Master Go In Ten Days
Though it starts with the rules, the material is more advanced than in most introductory books. For example, the under-the-stones tesuji is covered in the second chapter, and the last chapter has some pro game commentaries. The commentaries are at a level more basic than in Appreciating Famous Games. This fast pace makes it similar to The Second Book of Go in feel. Of course, not everything can be covered in such a small book, but some of the omissions are strange considering some of the more advanced material presented. There is no discussion of handicap Go. Although there is a simple example of seki in the section on counting the score, there are no examples of seki in the Life and Death section! The Attack and Defense chapter consists entirely of various examples of invading various extensions in the fuseki; there are no leaning attacks, no running fights, no reduction examples, and nothing on thickness. But it covers the 4-2 point probe under a shimari, which is usually left to more advanced books. (The coverage is incomplete, which is somewhat dangerous for this.) I like that there is a chapter on sacrifice tactics, because I think it's a good idea to introduce that idea early.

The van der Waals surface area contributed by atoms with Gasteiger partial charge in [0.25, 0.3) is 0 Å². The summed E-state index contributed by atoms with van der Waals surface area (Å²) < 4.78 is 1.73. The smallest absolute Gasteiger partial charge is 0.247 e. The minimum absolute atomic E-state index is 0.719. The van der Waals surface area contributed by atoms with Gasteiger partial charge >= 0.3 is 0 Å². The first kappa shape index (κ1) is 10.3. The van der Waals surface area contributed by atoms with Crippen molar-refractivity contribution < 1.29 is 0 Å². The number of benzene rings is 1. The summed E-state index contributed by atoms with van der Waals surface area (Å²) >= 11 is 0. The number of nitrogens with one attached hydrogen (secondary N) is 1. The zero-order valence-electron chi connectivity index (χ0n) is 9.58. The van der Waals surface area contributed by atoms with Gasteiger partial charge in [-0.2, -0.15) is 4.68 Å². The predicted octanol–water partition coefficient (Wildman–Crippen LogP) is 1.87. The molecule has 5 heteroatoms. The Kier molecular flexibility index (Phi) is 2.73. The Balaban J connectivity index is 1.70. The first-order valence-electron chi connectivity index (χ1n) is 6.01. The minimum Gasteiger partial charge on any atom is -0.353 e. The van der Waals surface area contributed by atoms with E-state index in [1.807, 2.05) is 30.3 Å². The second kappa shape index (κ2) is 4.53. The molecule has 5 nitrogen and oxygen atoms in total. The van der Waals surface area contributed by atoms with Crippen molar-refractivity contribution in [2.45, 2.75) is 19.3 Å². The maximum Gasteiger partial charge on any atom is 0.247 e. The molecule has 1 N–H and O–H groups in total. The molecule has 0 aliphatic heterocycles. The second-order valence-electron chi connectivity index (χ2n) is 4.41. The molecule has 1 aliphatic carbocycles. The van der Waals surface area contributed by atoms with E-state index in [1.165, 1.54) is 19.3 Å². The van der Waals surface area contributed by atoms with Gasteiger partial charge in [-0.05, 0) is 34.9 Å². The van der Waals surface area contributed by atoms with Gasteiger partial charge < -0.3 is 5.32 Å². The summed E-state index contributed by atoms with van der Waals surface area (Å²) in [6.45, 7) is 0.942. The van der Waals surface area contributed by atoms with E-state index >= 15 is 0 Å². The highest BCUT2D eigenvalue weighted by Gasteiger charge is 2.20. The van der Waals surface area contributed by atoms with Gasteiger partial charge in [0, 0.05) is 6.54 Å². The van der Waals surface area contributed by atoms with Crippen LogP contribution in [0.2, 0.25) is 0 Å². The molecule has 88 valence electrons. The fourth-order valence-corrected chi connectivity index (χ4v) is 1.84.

This is one of those beginner books where the beginner is instructed to ignore anything he doesn't understand and then come back to it later after playing more. This allows both basic and advanced topics to be covered in the same book, making the book last longer. I think this style is okay, and to the authors' credit they do state this intent in the introduction; however, this format may discourage some players, who would prefer to be able to pick a book at the right level and read the whole thing. I still think The Second Book of Go has the best introductory coverage of the game in one book, and would definitely recommend it over Master Go in Ten Days.
to be added
to be added